A troubled girl (Emanuel) becomes preoccupied with her mysterious new neighbor (Linda), who bears a striking resemblance to her dead mother. In offering to baby-sit Linda's newborn, Emanuel unwittingly enters a fragile, fictional world, of which she becomes the gatekeeper. Written by
Debuted at the 2013 Sundance Film Festival. See more »
When Linda gives Emanuel a blouse to wear on her date, she tells her that she wore this on her first date with Chloe's father, although the price tag appears clearly as she holds the blouse. See more »
My name is Emanuel. I'm 17 years old and I killed my mother. I had her sliced open, like a goat for the slaughter, to get me pulled out. As she bled, the doctor pushed air into my lungs and pressed his hands repeatedly onto my chest, with the same rhythmic, repetitive motion that he used to jerk himself off that very morning. It worked. He came and I came. Back to life.
The fact that my mother lost her life for this - for me - is probably just a side note. The cost of doing ...
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A film about dealing with loss, childhood and motherhood
Writer/Director Francesca Gregorini brings a unique and entertaining voice to her new film Emanuel and the Truth about Fishes. This is a darkly comic yet dramatic film about a young misfit girl who befriends her new next-door neighbor who is a single mother with a newborn.
This film is about, among other things, dealing with loss, motherhood and relationships with mothers. Not being able to be a mother but wanting to, not having a mother and wanting one. It may not sound exciting, or it may sound like a set-up for a romantic comedy of sorts, but this film has elements of horror, mystery, surrealism and gets quite intense at times. The film while it is dramatic and has many moments of the above is surprisingly comedic which helps balance the darker aspects of the film. Few films can pull off the level of comedy and heart- breaking reality that this film employs.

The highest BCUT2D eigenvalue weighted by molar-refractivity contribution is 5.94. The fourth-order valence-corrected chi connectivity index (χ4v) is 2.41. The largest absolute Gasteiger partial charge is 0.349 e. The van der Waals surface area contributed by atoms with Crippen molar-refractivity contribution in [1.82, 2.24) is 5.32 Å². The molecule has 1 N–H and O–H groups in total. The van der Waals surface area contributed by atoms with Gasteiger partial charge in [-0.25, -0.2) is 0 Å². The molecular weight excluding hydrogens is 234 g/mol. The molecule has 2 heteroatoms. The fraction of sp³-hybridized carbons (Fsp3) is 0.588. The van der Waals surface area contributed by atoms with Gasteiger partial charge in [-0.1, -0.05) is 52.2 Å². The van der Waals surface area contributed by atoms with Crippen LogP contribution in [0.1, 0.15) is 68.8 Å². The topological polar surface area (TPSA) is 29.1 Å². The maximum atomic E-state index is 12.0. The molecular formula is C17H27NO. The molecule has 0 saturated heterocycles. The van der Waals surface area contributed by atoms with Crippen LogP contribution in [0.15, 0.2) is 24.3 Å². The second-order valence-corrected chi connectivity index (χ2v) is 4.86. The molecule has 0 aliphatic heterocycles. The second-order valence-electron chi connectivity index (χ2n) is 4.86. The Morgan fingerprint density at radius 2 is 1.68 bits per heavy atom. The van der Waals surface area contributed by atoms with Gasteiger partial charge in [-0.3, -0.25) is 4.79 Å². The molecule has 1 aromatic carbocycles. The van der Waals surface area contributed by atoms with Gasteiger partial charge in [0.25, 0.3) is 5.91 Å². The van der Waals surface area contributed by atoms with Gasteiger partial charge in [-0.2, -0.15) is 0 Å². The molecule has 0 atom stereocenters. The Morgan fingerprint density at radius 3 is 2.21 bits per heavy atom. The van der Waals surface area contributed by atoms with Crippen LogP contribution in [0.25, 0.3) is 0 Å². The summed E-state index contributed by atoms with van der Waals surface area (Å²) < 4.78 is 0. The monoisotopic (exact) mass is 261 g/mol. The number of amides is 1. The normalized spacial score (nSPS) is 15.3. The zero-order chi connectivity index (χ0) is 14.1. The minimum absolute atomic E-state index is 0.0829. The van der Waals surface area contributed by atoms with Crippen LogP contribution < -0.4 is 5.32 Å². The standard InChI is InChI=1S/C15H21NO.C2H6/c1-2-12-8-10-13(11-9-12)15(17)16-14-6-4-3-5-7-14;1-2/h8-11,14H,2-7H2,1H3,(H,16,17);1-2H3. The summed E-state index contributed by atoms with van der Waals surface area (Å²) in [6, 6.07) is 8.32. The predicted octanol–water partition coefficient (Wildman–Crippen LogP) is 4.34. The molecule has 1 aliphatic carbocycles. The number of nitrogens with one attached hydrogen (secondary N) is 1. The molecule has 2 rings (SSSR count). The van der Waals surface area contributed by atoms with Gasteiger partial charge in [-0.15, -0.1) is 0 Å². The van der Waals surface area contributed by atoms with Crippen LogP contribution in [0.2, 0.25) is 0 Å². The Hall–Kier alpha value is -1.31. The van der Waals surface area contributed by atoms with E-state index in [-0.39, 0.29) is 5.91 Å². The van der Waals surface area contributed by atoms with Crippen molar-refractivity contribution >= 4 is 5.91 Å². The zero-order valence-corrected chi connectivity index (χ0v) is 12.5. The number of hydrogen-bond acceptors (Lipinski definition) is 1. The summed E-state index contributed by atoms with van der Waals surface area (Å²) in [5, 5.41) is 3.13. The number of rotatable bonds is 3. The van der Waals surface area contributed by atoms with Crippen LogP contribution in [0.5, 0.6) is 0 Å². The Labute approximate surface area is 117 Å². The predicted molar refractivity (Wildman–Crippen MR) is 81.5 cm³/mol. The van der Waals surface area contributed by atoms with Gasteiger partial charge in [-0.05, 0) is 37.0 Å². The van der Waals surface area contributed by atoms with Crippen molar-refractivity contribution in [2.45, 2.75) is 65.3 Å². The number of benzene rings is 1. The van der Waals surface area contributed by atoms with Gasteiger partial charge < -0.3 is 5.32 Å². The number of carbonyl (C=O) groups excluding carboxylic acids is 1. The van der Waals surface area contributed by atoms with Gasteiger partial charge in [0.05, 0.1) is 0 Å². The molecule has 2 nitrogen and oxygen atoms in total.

I knew fairly early on that I was going to like this film, the way it played perfectly with the audience's emotion and the striking production design. It is amazing how fresh and different this film feels, there is always an undercurrent that something is wrong which latches you to everything on screen.
I was emotionally invested in our main protagonist Emanuel (played by Kaya Scodelario) and in-turn with the single mother Linda (played by Jessica Biel). Between this and Wuthering Heights, I think Kaya Scodelario is an actress to keep an eye on. I've never been a Jessica Biel fan, until now, she is perfect in her role as 'the perfect mother'. The family dynamic too feels authentic with great supporting roles by Alfred Molina and Frances O'Conner.
The only thing that doesn't quite work in this film is the ending; it ends a bit abruptly and offers some emotional satisfaction but in terms of 'reality' feels like more should have happened to find a resolution for the characters. Maybe that's the point though, in difficult situations like these there is no neat bow to tie and make everyone feel perfect and the dissonance at the end is a manifestation of that. Other reactions may be more mixed but thematically and emotionally it was engaging and I appreciated it a great deal.
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